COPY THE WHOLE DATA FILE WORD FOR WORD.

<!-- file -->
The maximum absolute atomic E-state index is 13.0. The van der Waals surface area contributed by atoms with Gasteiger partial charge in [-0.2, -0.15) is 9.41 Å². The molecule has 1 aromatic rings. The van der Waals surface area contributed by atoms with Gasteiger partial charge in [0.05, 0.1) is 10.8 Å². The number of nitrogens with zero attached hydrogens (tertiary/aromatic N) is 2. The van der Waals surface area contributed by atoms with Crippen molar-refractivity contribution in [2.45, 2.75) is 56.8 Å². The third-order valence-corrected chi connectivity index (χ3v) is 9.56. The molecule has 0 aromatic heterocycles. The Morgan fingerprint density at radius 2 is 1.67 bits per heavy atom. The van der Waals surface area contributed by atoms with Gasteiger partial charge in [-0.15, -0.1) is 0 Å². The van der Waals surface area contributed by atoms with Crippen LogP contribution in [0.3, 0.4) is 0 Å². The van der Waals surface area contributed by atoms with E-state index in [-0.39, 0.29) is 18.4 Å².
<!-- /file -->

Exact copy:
The maximum absolute atomic E-state index is 13.0. The van der Waals surface area contributed by atoms with Gasteiger partial charge in [-0.2, -0.15) is 9.41 Å². The molecule has 1 aromatic rings. The van der Waals surface area contributed by atoms with Gasteiger partial charge in [0.05, 0.1) is 10.8 Å². The number of nitrogens with zero attached hydrogens (tertiary/aromatic N) is 2. The van der Waals surface area contributed by atoms with Crippen molar-refractivity contribution in [2.45, 2.75) is 56.8 Å². The third-order valence-corrected chi connectivity index (χ3v) is 9.56. The molecule has 0 aromatic heterocycles. The Morgan fingerprint density at radius 2 is 1.67 bits per heavy atom. The van der Waals surface area contributed by atoms with Gasteiger partial charge in [-0.15, -0.1) is 0 Å². The van der Waals surface area contributed by atoms with Crippen LogP contribution in [0.3, 0.4) is 0 Å². The van der Waals surface area contributed by atoms with E-state index in [-0.39, 0.29) is 18.4 Å².